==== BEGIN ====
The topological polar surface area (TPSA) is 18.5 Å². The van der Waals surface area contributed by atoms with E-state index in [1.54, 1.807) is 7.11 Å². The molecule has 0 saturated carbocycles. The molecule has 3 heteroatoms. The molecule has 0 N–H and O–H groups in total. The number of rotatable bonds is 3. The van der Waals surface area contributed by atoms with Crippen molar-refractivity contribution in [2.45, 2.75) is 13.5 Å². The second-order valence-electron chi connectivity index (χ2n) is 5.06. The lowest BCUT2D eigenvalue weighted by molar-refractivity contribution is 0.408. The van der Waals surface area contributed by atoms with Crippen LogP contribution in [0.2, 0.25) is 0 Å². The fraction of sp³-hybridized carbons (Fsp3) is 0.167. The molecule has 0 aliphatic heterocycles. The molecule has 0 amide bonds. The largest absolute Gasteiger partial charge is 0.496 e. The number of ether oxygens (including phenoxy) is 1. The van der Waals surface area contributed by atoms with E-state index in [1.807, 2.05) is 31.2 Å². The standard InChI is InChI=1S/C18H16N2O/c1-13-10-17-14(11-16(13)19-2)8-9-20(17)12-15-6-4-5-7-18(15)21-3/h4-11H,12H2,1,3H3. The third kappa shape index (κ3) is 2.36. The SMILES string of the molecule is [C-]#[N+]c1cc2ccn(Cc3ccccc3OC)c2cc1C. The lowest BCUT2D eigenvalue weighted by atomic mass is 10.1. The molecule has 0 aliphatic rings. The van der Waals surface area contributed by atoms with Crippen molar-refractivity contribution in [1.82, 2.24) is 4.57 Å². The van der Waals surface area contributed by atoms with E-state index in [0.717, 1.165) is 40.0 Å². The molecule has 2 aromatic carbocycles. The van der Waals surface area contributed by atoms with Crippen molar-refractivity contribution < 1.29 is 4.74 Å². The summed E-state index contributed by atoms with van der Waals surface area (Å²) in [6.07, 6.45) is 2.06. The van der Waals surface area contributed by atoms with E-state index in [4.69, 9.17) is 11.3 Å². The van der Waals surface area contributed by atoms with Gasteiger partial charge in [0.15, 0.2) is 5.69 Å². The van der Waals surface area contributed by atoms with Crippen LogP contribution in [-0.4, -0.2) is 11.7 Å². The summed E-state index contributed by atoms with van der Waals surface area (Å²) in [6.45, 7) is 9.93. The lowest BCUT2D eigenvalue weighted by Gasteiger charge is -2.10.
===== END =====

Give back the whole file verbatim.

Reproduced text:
The topological polar surface area (TPSA) is 18.5 Å². The van der Waals surface area contributed by atoms with E-state index in [1.54, 1.807) is 7.11 Å². The molecule has 0 saturated carbocycles. The molecule has 3 heteroatoms. The molecule has 0 N–H and O–H groups in total. The number of rotatable bonds is 3. The van der Waals surface area contributed by atoms with Crippen molar-refractivity contribution in [2.45, 2.75) is 13.5 Å². The second-order valence-electron chi connectivity index (χ2n) is 5.06. The lowest BCUT2D eigenvalue weighted by molar-refractivity contribution is 0.408. The van der Waals surface area contributed by atoms with Crippen LogP contribution in [0.2, 0.25) is 0 Å². The fraction of sp³-hybridized carbons (Fsp3) is 0.167. The molecule has 0 aliphatic heterocycles. The molecule has 0 amide bonds. The largest absolute Gasteiger partial charge is 0.496 e. The number of ether oxygens (including phenoxy) is 1. The van der Waals surface area contributed by atoms with E-state index in [1.807, 2.05) is 31.2 Å². The standard InChI is InChI=1S/C18H16N2O/c1-13-10-17-14(11-16(13)19-2)8-9-20(17)12-15-6-4-5-7-18(15)21-3/h4-11H,12H2,1,3H3. The third kappa shape index (κ3) is 2.36. The SMILES string of the molecule is [C-]#[N+]c1cc2ccn(Cc3ccccc3OC)c2cc1C. The lowest BCUT2D eigenvalue weighted by atomic mass is 10.1. The molecule has 0 aliphatic rings. The van der Waals surface area contributed by atoms with Crippen molar-refractivity contribution in [1.82, 2.24) is 4.57 Å². The van der Waals surface area contributed by atoms with E-state index in [0.717, 1.165) is 40.0 Å². The molecule has 2 aromatic carbocycles. The van der Waals surface area contributed by atoms with Crippen molar-refractivity contribution < 1.29 is 4.74 Å². The summed E-state index contributed by atoms with van der Waals surface area (Å²) in [6.07, 6.45) is 2.06. The van der Waals surface area contributed by atoms with E-state index in [4.69, 9.17) is 11.3 Å². The van der Waals surface area contributed by atoms with Gasteiger partial charge in [0.15, 0.2) is 5.69 Å². The van der Waals surface area contributed by atoms with Crippen LogP contribution in [-0.4, -0.2) is 11.7 Å². The summed E-state index contributed by atoms with van der Waals surface area (Å²) in [6.45, 7) is 9.93. The lowest BCUT2D eigenvalue weighted by Gasteiger charge is -2.10.